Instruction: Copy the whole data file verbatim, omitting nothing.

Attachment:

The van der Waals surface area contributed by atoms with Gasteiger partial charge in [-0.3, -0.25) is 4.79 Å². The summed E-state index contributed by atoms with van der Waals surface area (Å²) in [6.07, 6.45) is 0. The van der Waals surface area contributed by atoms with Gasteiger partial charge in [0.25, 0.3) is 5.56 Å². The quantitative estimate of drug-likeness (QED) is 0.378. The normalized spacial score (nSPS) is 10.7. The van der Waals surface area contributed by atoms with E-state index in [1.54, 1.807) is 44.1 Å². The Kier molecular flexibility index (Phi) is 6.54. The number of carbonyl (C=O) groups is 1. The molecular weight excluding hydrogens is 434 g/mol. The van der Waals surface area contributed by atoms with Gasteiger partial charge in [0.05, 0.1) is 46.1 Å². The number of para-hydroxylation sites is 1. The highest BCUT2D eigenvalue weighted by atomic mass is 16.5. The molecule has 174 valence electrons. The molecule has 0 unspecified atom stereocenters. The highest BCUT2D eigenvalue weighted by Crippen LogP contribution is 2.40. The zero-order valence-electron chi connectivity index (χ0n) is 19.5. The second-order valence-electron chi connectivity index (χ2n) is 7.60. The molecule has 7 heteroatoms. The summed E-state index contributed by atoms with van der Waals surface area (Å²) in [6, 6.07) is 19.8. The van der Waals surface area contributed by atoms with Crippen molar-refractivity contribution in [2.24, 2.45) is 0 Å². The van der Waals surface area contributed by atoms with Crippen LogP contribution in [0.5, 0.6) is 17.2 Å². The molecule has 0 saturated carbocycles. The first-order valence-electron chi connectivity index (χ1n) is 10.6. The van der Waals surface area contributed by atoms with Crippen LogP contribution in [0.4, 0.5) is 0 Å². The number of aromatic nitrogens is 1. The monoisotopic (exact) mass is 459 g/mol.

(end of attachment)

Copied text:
The van der Waals surface area contributed by atoms with Gasteiger partial charge in [-0.3, -0.25) is 4.79 Å². The summed E-state index contributed by atoms with van der Waals surface area (Å²) in [6.07, 6.45) is 0. The van der Waals surface area contributed by atoms with Gasteiger partial charge in [0.25, 0.3) is 5.56 Å². The quantitative estimate of drug-likeness (QED) is 0.378. The normalized spacial score (nSPS) is 10.7. The van der Waals surface area contributed by atoms with E-state index in [1.54, 1.807) is 44.1 Å². The Kier molecular flexibility index (Phi) is 6.54. The number of carbonyl (C=O) groups is 1. The molecular weight excluding hydrogens is 434 g/mol. The van der Waals surface area contributed by atoms with Gasteiger partial charge in [0.05, 0.1) is 46.1 Å². The number of para-hydroxylation sites is 1. The highest BCUT2D eigenvalue weighted by atomic mass is 16.5. The molecule has 174 valence electrons. The molecule has 0 unspecified atom stereocenters. The highest BCUT2D eigenvalue weighted by Crippen LogP contribution is 2.40. The zero-order valence-electron chi connectivity index (χ0n) is 19.5. The second-order valence-electron chi connectivity index (χ2n) is 7.60. The molecule has 7 heteroatoms. The summed E-state index contributed by atoms with van der Waals surface area (Å²) in [6, 6.07) is 19.8. The van der Waals surface area contributed by atoms with Crippen molar-refractivity contribution in [2.24, 2.45) is 0 Å². The van der Waals surface area contributed by atoms with Crippen LogP contribution in [0.5, 0.6) is 17.2 Å². The molecule has 0 saturated carbocycles. The first-order valence-electron chi connectivity index (χ1n) is 10.6. The van der Waals surface area contributed by atoms with Crippen LogP contribution in [0.4, 0.5) is 0 Å². The number of aromatic nitrogens is 1. The monoisotopic (exact) mass is 459 g/mol.